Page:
Play Can Improve Children’s Self-Control

When you think about making sure your young children are ready to be successful in school, do you immediately think of playing? We often forget the importance of “just playing” for children’s development, probably because it’s something that kids do naturally. It’s also easy to think that doing well in school is all about academics, but hidden underneath the ability to be successful academically are the abilities to sit still, pay attention, wait for a turn, ignore distractions, and learn from academic instruction.

Why not pair children’s natural inclination for playing games with practicing the crucial self-control skills needed for successful learning in the classroom?

You can sneak in opportunities for practicing self-control into everyday activities like following a cooking recipe, and playing boardgames. These structured activities help children develop skills like organizing and planning when following a recipe, finding the kitchen utensils and ingredients and adding them in the correct order, using working memory to hold the rules of the boardgame in their head, waiting to take turns, and paying attention to engage in the steps to achieve their goal. Here are some other ideas for games that encourage development of children’s self-control and regulation abilities.

Simon Says – You probably played this game as a child. Kids need to use their attention and active listening skills to only follow the directions when “Simon” says, and to stop themselves from doing the direction when it does not start with “Simon says…” This is a great game for kids to practice controlling their actions and paying close attention.

Can you Remember? – A game to practice following multi-step directions in a sequence. Ask the players if they can remember: “when I say ’go’: first, touch your nose, second, stick your tongue out, third, turn around in a circle… ready, go!” Start with 2-3 simple directions at first as this can be a real challenge for young minds and their working memory!

Red Light, Green Light – In another familiar game from childhood, the person acting as “stop light” gives the direction of “green light” to allow the players to move forward and “red light” to stop moving. The goal is to be the first person to reach the “stop light”. Another good game to practice attention and inhibitory control to stop oneself.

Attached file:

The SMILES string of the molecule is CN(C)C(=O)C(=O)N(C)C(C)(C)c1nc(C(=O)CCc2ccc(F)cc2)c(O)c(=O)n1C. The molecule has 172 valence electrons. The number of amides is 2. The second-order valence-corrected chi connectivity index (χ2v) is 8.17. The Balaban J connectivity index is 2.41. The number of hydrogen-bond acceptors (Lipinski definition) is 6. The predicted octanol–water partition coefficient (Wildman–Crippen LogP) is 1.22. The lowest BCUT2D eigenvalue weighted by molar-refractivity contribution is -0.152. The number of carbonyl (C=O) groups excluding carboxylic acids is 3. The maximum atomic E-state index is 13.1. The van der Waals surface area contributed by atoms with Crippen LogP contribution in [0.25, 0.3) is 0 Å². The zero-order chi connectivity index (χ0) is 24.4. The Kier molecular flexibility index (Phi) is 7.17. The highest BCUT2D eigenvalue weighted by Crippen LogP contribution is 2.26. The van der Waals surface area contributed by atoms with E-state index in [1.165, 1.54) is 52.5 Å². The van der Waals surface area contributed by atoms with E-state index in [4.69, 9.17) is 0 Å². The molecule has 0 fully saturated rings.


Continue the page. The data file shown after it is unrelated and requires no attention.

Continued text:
• Take this activity up a notch and making it Animal Red Light, Green Light. Add an animal when you say “green light”, e.g. “green light, move like a bunny” and the players have to move like that animal.
    • Another adaptation is to make the movement opposite to the color, so players have to move on red light, but stop on green light. Similarly, you could change the colors, purple means go and orange means stop.

Freeze Dance – Kind of like musical chairs but without the chairs. Start the music and players get to dance to their hearts’ content… but as soon as the music stops they have to freeze like statues! This is a surprisingly simple activity that kids really enjoy and it can be a great brain break, or a celebration to get the wiggles out after working hard.

Wiggle, Giggle, Jiggle – This is a great active listening and behavioral control game. Players have to listen for the word “Wiggle” and when they hear it, they get to wiggle and giggle and jiggle. The caller leading the game says different words that sound like “wiggle” first like, welcome, watermelon, wink, winter, witch… wiggle! This fun way to get the wiggles out can be played over and over.

  • “When I say go…” is another variation that you can use anywhere, like the grocery store, the park, or at home. “When I say ‘go’ you’re going to walk to the car like an astronaut in outer space, ready?… Gopher! … Golfball! … Goodyear… Go!”

Purposely practice waiting – Talk with your kids about the importance of waiting, and find situations to practice being patient: when you’re in line at the grocery store, or post office, or a time when they have to wait for you to be done with something. Just telling a young child to “be patient” or “wait” is hard for them, so give them some help. Ask them what they could do to make it easier to be patient and wait, and help them think of ideas:

    • Could they look around and play an “I spy” game with themselves? Try to find every color of the rainbow by looking around, or find a number of things that are their favorite color, or the color of their shirt–“See if you can stay where you are, but look around and find 10 things that are the color red like your shirt.”
    • Or if they are good with their letter sounds or have your help, can they find things that start with every letter of the alphabet? A for anthill, B for bicycle, C for cardboard, etc. Or find 3 things that begin with the same letter.
    • Or if you can see lots of cars where you’re waiting, you can play the license plate game, and try to find the alphabet in license plates, or road signs.

Kids don’t just “have” self-control; it’s a skill they need time to practice. And practice is so much easier when you hide it in play! There are so many games and play activities that are natural self-control practice opportunities.  And it’s such a bonus that play is a crucial part of children’s development that sets them up to be successful in school!

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Text: © Kids In Transition to School 2022

Image: © Oksun70 |


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